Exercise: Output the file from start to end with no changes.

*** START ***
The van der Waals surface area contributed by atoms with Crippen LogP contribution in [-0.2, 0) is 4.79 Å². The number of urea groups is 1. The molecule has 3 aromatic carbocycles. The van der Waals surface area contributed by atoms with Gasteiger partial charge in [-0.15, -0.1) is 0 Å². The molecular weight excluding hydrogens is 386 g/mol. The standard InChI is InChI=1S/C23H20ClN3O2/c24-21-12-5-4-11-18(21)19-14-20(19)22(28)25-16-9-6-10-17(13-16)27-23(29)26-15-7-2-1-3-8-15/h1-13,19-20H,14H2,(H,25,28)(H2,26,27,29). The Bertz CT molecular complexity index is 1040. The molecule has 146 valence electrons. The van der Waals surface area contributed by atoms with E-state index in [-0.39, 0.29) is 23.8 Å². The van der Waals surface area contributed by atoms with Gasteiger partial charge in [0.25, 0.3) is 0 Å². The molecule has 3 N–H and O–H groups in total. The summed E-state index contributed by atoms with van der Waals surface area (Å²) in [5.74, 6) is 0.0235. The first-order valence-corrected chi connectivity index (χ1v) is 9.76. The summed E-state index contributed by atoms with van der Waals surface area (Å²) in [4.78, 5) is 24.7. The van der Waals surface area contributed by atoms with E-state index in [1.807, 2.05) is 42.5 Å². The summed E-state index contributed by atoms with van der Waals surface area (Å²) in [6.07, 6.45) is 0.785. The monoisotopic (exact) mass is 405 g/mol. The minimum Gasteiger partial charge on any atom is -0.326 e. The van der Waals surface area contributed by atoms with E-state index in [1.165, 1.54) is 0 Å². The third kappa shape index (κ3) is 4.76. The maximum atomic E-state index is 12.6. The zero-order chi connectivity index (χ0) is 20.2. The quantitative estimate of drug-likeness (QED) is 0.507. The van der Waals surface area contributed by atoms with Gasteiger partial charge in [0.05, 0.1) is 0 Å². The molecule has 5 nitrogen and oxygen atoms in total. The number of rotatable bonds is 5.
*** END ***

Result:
The van der Waals surface area contributed by atoms with Crippen LogP contribution in [-0.2, 0) is 4.79 Å². The number of urea groups is 1. The molecule has 3 aromatic carbocycles. The van der Waals surface area contributed by atoms with Gasteiger partial charge in [-0.15, -0.1) is 0 Å². The molecular weight excluding hydrogens is 386 g/mol. The standard InChI is InChI=1S/C23H20ClN3O2/c24-21-12-5-4-11-18(21)19-14-20(19)22(28)25-16-9-6-10-17(13-16)27-23(29)26-15-7-2-1-3-8-15/h1-13,19-20H,14H2,(H,25,28)(H2,26,27,29). The Bertz CT molecular complexity index is 1040. The molecule has 146 valence electrons. The van der Waals surface area contributed by atoms with E-state index in [-0.39, 0.29) is 23.8 Å². The van der Waals surface area contributed by atoms with Gasteiger partial charge in [0.25, 0.3) is 0 Å². The molecule has 3 N–H and O–H groups in total. The summed E-state index contributed by atoms with van der Waals surface area (Å²) in [5.74, 6) is 0.0235. The first-order valence-corrected chi connectivity index (χ1v) is 9.76. The summed E-state index contributed by atoms with van der Waals surface area (Å²) in [4.78, 5) is 24.7. The van der Waals surface area contributed by atoms with E-state index in [1.807, 2.05) is 42.5 Å². The summed E-state index contributed by atoms with van der Waals surface area (Å²) in [6.07, 6.45) is 0.785. The monoisotopic (exact) mass is 405 g/mol. The minimum Gasteiger partial charge on any atom is -0.326 e. The van der Waals surface area contributed by atoms with E-state index in [1.165, 1.54) is 0 Å². The third kappa shape index (κ3) is 4.76. The maximum atomic E-state index is 12.6. The zero-order chi connectivity index (χ0) is 20.2. The quantitative estimate of drug-likeness (QED) is 0.507. The van der Waals surface area contributed by atoms with Gasteiger partial charge in [0.05, 0.1) is 0 Å². The molecule has 5 nitrogen and oxygen atoms in total. The number of rotatable bonds is 5.